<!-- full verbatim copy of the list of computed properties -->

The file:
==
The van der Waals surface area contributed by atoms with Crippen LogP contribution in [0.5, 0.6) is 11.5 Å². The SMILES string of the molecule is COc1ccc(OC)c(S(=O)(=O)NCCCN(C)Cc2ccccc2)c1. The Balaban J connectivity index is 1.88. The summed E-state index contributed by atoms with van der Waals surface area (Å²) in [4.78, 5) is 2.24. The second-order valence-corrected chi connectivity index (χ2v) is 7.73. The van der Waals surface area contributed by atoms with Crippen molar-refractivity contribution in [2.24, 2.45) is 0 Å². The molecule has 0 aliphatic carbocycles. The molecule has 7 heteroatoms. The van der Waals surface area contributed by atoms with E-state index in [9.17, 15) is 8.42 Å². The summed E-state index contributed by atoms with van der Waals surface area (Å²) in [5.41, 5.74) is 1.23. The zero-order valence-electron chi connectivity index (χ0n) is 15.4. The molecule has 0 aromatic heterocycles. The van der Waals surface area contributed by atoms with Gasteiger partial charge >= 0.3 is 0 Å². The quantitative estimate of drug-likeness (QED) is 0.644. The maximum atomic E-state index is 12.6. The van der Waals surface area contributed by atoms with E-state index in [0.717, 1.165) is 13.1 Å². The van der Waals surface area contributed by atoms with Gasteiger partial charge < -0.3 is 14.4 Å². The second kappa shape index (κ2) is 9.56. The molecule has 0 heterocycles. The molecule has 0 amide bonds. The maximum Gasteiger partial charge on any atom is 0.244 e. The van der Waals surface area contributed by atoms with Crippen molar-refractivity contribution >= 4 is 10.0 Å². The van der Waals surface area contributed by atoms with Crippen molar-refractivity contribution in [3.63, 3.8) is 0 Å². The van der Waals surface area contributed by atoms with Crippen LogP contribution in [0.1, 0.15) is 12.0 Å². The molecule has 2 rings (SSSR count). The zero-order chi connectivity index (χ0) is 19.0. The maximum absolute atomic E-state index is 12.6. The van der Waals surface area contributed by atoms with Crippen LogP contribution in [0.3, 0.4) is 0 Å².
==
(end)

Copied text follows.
The van der Waals surface area contributed by atoms with Crippen LogP contribution in [0.5, 0.6) is 11.5 Å². The SMILES string of the molecule is COc1ccc(OC)c(S(=O)(=O)NCCCN(C)Cc2ccccc2)c1. The Balaban J connectivity index is 1.88. The summed E-state index contributed by atoms with van der Waals surface area (Å²) in [4.78, 5) is 2.24. The second-order valence-corrected chi connectivity index (χ2v) is 7.73. The van der Waals surface area contributed by atoms with Crippen molar-refractivity contribution in [2.24, 2.45) is 0 Å². The molecule has 0 aliphatic carbocycles. The molecule has 7 heteroatoms. The van der Waals surface area contributed by atoms with E-state index in [9.17, 15) is 8.42 Å². The summed E-state index contributed by atoms with van der Waals surface area (Å²) in [5.41, 5.74) is 1.23. The zero-order valence-electron chi connectivity index (χ0n) is 15.4. The molecule has 0 aromatic heterocycles. The van der Waals surface area contributed by atoms with Gasteiger partial charge >= 0.3 is 0 Å². The quantitative estimate of drug-likeness (QED) is 0.644. The maximum atomic E-state index is 12.6. The van der Waals surface area contributed by atoms with E-state index in [0.717, 1.165) is 13.1 Å². The van der Waals surface area contributed by atoms with Gasteiger partial charge < -0.3 is 14.4 Å². The second kappa shape index (κ2) is 9.56. The molecule has 0 heterocycles. The molecule has 0 amide bonds. The maximum Gasteiger partial charge on any atom is 0.244 e. The van der Waals surface area contributed by atoms with Crippen molar-refractivity contribution >= 4 is 10.0 Å². The van der Waals surface area contributed by atoms with Crippen molar-refractivity contribution in [3.63, 3.8) is 0 Å². The van der Waals surface area contributed by atoms with Crippen LogP contribution in [0.1, 0.15) is 12.0 Å². The molecule has 2 rings (SSSR count). The zero-order chi connectivity index (χ0) is 19.0. The maximum absolute atomic E-state index is 12.6. The van der Waals surface area contributed by atoms with Crippen LogP contribution in [0.3, 0.4) is 0 Å².